Every so often, we are asked about the significance of the dragonfly on our logo. Why, a dragonfly, people enquire thoughtfully. More so, now, that we have beautifully hand-crafted sculptures of these exquisite creatures at our entrances, charmingly welcoming residents, guests and visitors home. In this piece, we find out more about the history of our dragonfly and the hometown glory of our sculptures.
Some might recall the original Simbithi logo, when our Estate launched 18 years ago, comprised four elements: a sun, seashell, dragonfly and a tree, each representing the different natural elements of Simbithi. In 2014, the logo was redesigned and the dragonfly was retained, representing the natural waterways, dams and conservation areas.
The dragonfly has come to mean much more to us, personally, symbolising strength, freedom and resilience.
So, it was only fitting that we brought our emblem to life during the recent revamping of our entrances. You might have noticed the new sculptures, but did you know they were handmade by local craftsmen and women? When the idea of including the sculptures in the gate revamps was first touted, Environmental Manager Ayanda Duma knew precisely who would be up to the task: the skilled gents of Metal & Stone Sculptures, who have their impressive array of products on display along the P445 (Ballito Drive). “I drove this way every day on the school run with my sun, so I would see their sculptures every morning. I knew they’d be up to the task of making our dragonflies,” she says. “Once we agreed to engage with them, I brought approximate measurements through, so the dragonfly would ‘fly’ over each pond at the gates. They made a sample, which instantly impressed me.”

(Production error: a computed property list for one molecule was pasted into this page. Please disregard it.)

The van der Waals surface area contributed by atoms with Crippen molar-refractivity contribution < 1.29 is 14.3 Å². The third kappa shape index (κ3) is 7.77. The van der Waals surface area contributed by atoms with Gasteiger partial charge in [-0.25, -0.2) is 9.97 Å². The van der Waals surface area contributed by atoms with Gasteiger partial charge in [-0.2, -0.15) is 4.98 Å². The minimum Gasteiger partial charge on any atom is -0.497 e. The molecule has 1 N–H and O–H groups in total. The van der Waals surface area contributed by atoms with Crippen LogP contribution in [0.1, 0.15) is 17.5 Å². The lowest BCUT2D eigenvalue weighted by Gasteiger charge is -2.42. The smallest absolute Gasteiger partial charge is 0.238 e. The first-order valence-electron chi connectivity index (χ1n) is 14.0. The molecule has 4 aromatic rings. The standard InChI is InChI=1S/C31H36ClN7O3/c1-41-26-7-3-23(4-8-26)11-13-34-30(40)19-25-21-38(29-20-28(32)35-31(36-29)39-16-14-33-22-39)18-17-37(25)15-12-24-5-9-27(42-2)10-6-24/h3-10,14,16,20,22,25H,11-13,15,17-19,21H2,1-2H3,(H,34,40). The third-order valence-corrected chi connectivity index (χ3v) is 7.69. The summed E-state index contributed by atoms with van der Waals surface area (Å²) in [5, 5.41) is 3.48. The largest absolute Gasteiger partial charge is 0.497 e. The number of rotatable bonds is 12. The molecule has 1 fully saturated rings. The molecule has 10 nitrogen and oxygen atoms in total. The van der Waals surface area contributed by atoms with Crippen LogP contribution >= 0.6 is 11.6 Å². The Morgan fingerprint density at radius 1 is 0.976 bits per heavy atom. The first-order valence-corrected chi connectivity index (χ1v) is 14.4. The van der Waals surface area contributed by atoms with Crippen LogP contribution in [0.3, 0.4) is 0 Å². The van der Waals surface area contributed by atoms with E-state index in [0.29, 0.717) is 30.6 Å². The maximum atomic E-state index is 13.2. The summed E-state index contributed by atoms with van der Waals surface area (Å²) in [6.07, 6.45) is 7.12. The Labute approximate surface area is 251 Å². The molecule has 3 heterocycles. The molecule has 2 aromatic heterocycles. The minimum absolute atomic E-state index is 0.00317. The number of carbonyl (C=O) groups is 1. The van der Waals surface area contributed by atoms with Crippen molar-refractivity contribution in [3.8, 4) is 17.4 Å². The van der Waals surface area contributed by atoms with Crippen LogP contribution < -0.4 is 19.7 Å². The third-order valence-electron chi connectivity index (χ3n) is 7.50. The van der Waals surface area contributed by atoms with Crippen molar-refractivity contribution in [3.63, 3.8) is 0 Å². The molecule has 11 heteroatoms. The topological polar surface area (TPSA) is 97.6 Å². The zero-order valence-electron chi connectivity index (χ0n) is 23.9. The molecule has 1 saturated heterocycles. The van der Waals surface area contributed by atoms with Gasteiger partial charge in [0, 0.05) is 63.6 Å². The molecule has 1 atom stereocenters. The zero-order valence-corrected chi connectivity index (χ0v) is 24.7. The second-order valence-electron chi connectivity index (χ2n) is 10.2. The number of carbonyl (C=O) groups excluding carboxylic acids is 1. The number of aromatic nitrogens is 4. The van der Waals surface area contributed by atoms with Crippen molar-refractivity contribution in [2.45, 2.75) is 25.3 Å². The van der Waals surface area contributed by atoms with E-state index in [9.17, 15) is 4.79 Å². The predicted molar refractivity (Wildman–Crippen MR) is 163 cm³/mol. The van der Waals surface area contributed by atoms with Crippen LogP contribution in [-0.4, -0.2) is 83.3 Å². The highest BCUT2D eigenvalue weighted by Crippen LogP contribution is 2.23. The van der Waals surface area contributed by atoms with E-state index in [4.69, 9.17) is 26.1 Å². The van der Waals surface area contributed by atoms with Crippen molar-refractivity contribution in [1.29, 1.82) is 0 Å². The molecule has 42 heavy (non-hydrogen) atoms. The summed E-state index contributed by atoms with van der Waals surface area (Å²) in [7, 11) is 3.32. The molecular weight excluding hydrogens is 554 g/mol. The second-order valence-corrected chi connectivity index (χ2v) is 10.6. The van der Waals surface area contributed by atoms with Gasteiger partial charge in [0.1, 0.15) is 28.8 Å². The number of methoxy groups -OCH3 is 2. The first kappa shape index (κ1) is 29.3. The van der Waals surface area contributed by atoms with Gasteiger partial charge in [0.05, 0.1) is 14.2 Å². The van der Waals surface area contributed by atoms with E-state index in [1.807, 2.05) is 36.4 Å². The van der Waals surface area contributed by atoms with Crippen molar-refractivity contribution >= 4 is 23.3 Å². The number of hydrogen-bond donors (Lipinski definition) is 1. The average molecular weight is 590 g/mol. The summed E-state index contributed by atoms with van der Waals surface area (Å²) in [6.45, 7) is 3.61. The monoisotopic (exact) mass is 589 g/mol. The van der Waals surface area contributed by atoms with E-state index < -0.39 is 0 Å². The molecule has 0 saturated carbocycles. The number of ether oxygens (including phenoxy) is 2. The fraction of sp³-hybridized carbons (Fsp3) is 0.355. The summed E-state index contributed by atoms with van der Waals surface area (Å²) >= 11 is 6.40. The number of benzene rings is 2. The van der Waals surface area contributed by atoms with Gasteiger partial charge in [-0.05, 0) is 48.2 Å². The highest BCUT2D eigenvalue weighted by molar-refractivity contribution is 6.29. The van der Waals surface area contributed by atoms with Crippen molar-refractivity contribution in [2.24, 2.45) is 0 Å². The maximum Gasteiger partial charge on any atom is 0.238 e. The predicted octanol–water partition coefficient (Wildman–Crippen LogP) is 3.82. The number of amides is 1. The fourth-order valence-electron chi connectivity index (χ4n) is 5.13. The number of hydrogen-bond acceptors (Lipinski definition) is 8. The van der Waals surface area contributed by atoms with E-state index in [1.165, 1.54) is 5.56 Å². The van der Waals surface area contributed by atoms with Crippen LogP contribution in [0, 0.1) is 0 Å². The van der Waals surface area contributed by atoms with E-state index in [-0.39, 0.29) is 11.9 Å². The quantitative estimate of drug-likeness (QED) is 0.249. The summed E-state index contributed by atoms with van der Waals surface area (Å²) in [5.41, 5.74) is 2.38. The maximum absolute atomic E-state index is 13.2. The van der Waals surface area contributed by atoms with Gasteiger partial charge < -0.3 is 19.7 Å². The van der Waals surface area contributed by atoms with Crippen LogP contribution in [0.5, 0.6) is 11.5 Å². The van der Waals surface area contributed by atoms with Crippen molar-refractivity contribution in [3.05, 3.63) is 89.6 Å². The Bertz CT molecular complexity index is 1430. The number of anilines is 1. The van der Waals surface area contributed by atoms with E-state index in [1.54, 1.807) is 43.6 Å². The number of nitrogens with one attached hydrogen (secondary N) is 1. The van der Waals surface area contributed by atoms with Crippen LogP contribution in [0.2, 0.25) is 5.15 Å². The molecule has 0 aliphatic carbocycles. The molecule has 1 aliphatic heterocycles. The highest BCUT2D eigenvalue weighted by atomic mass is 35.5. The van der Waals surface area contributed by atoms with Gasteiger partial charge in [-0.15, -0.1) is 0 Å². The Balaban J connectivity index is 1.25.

Business owner Lazarus Kufakunesu said once the sample-sized dragonfly had been approved, the sculptures were then handmade to specifications at their main workshop in Assagay, Hillcrest. “Teamwork is very important to us. We had three people work on each dragonfly at a time, and it took about a week to make each sculpture,” he shares. “First, we took Ayanda’s measurements and sketched an outline on the ground so we could get the proportions correct.”
The sculptures were crafted with mild steel, Lazarus says, from large oil drums. “We recycle them and turn them into art.” The team’s first step was to separate the segments of the dragonfly’s body with the 4mm wire. “When we were happy with that, we used a guillotine to cut the mild steel according to the shaped pieces we needed. Then, we shaped those cut pieces and welded them together using a ball hammer. Then, the sculpture begins to really take shape.”
The wings were constructed using 8mm and 6mm wire, thick and malleable enough to build and obtain the correct proportions. A steel bender machine is used to construct the stand, bent just right to the dragonfly looks as though it is in flight. “When all is done, we use outdoor varnish with a high-pressure, compressor and gun so the varnish goes all over, and inside, the dragonfly.”
Lazarus is honoured to have his work now displayed at the Main, South and Ballito Gates, with commissions for the remaining gates in the pipeline. “As a team, we feel appreciated and recognised and want to thank Simbithi for recognising us.”
Lucky Samson, the affable salesman on site in Ballito, smiles when the range of miniature dragonflies on display is pointed out. “Yes, we have been inspired by Simbithi. I have not had the chance to see our work there, yet, but I know I will not be surprised by how beautiful they must look. I know what our team is capable of doing.”